Insects pack antioxidant punch, study finds

Grasshoppers can be modified into more nutritious food for humans
Credit: Praisaeng

A new study has found that grasshoppers and silkworms have a similar antioxidant capacity as fresh orange juice.

The first-of-its-kind study, published in Frontiers in Nutrition, found that crickets have 75% the antioxidant power of fresh orange juice, and silkworm fat twice that of olive oil.

“At least 2 billion people – a quarter of the world’s population – regularly eat insects,” says senior study author Prof. Mauro Serafini from the University of Teramo in Italy, quoted on the Frontiers blog. “The rest of us will need a bit more encouragement.”

This is a similar sentiment expressed in a recent report from the University of Leeds and the University of Veracruz in Mexico.

Providing selfish and immediate incentives could help consumers to make the environmentally friendly choice, says Serafini. Taste and image are key – but for many, health is also an incentive.

“Edible insects are an excellent source of protein, polyunsaturated fatty acids, minerals, vitamins and fibre. But until now, nobody had compared them with classical functional foods such as olive oil or orange juice in terms of antioxidant activity.”

Antioxidant activity is that free-radical scavenging ability that typically designates a ‘superfood’ – although this poorly defined term is eschewed by researchers, says Serafini.

The researchers tested a range of commercially available edible insects and invertebrates, using various measures of antioxidant activity.

Inedible parts like wings and stings were removed, then the insects were ground and two parts extracted for each species: the fat, and whatever would dissolve in water. Each extract was then tested for its antioxidant content and activity.

“For perspective, using the same setup we tested the antioxidant capacity of fresh orange juice and olive oil – functional foods that are known to exert antioxidant effects in humans,” Serafini explains.

Water-soluble extracts of grasshoppers, silkworms and crickets displayed the highest values of antioxidant capacity – fivefold higher than fresh orange juice – while giant cicada, giant water bugs, black tarantula and black scorpions showed negligible values.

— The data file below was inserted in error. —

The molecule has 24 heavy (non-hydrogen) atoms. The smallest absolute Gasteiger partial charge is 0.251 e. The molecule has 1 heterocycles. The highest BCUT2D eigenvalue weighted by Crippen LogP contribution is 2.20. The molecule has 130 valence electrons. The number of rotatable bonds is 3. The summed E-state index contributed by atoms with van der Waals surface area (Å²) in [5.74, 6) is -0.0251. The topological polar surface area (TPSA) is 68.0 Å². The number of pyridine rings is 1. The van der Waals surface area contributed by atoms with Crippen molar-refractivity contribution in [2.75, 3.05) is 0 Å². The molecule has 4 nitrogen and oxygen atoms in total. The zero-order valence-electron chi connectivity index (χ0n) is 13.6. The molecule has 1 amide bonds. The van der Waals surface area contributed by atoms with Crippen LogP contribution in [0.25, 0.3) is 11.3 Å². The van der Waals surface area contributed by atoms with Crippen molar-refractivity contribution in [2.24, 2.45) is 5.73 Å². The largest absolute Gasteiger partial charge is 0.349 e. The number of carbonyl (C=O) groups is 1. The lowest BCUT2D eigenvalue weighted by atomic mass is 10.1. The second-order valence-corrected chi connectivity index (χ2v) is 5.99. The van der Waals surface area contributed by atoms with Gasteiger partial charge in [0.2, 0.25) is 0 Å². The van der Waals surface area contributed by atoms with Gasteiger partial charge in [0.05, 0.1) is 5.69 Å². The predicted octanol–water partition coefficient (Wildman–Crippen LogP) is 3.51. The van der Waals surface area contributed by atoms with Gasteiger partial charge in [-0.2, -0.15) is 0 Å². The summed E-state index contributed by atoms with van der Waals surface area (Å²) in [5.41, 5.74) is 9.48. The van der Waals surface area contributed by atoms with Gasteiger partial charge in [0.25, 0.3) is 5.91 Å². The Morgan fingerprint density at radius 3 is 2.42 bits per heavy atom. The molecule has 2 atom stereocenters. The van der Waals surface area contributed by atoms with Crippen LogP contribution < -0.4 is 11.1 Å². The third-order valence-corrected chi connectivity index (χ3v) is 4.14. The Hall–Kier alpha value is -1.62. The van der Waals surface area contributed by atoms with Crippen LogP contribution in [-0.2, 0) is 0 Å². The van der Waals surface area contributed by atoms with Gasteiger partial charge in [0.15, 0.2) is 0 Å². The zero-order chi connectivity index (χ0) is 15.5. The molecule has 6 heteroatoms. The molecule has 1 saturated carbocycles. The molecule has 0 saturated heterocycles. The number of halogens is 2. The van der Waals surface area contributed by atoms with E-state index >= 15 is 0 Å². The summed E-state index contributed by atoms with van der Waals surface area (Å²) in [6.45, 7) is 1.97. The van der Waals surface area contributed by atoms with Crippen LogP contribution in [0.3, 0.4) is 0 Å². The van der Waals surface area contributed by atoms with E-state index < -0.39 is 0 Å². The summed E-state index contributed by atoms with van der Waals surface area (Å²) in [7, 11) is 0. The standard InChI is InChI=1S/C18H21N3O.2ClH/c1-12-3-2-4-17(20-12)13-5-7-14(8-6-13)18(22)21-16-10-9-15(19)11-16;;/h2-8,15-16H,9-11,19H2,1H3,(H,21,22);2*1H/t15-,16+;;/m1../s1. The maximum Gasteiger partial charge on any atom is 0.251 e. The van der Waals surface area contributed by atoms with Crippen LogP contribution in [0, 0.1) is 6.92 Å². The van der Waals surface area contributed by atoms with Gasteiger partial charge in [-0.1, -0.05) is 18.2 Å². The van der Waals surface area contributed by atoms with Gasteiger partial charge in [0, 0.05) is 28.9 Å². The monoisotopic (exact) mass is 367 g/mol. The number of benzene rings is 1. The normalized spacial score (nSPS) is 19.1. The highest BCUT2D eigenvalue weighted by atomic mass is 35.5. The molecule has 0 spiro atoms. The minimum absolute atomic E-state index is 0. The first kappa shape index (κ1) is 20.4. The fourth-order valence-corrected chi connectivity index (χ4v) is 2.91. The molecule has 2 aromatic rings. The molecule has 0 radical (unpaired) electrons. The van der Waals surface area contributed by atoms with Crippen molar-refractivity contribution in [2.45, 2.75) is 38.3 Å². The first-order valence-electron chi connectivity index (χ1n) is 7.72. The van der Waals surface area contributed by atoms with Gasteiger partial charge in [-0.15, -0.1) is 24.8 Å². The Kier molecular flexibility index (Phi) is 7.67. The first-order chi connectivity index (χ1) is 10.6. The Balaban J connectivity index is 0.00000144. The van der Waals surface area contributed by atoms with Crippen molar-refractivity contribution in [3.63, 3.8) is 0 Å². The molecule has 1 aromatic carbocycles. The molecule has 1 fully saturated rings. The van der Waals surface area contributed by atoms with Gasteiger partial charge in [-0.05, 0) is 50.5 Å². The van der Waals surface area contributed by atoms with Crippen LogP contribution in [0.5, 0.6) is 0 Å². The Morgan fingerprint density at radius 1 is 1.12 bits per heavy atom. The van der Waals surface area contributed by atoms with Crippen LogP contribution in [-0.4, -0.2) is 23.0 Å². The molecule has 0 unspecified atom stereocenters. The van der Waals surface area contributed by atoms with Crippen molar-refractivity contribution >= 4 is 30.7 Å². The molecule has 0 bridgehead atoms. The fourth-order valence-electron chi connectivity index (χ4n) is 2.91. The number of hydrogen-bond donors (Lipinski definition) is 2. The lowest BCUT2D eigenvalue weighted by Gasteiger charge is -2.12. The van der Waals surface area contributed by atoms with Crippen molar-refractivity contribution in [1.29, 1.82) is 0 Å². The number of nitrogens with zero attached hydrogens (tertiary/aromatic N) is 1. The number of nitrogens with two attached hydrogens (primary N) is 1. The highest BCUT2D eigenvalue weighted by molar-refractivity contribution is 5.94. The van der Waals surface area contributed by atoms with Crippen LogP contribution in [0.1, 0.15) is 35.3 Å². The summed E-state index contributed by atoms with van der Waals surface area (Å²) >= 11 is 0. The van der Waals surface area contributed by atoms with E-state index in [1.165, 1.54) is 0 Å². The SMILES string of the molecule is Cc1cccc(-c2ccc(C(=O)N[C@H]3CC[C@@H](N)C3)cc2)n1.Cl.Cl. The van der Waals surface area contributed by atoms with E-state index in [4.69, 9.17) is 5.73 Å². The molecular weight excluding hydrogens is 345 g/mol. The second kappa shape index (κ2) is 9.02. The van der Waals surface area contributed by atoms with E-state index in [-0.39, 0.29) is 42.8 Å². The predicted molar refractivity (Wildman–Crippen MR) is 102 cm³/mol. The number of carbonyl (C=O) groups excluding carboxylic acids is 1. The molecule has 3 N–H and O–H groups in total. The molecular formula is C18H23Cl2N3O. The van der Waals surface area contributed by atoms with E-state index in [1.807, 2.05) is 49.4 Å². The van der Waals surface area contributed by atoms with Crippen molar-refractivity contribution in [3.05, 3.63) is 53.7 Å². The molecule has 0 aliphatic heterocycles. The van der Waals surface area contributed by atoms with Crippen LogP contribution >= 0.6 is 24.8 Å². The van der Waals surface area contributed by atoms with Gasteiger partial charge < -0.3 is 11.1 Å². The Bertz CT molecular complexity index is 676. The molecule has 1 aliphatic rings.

“There’s a clear trend: the vegetarians have markedly higher antioxidant capacity,” notes Serafini.

Interestingly, the total content of polyphenols – the major source of plant-derived antioxidant activity – followed a similar pattern across species, but was far lower in all insects compared to OJ.

“These results suggest that besides polyphenols, the antioxidant capacity of insects also depends on other, as yet unknown compounds,” Serafini adds.

The results for the insect fat were similarly impressive: “Fat from giant cicadas and silkworms showed twice the antioxidant activity of olive oil, while black tarantula, palm worm and black ants are placed in the bottom of the ranking.”

The group’s key message is: edible insects like grasshoppers and silkworms are a rich source of antioxidants.

“A high content of antioxidant in the food matrix is a primary requisite for a first screening of antioxidant potentiality of novel foods, so these are promising results.”

But the questions remains: what are these antioxidants, and do they work in humans?

“The in vivo efficiency of antioxidant-rich food is highly dependent on bioavailability and the presence of an ongoing oxidative stress. So as well as identifying other antioxidant compounds in insects, we need tailored intervention studies to clarify their antioxidant effects in humans.

“In the future, we might also adapt dietary regimens for insect rearing in order to increase their antioxidant content for animal or human consumption.”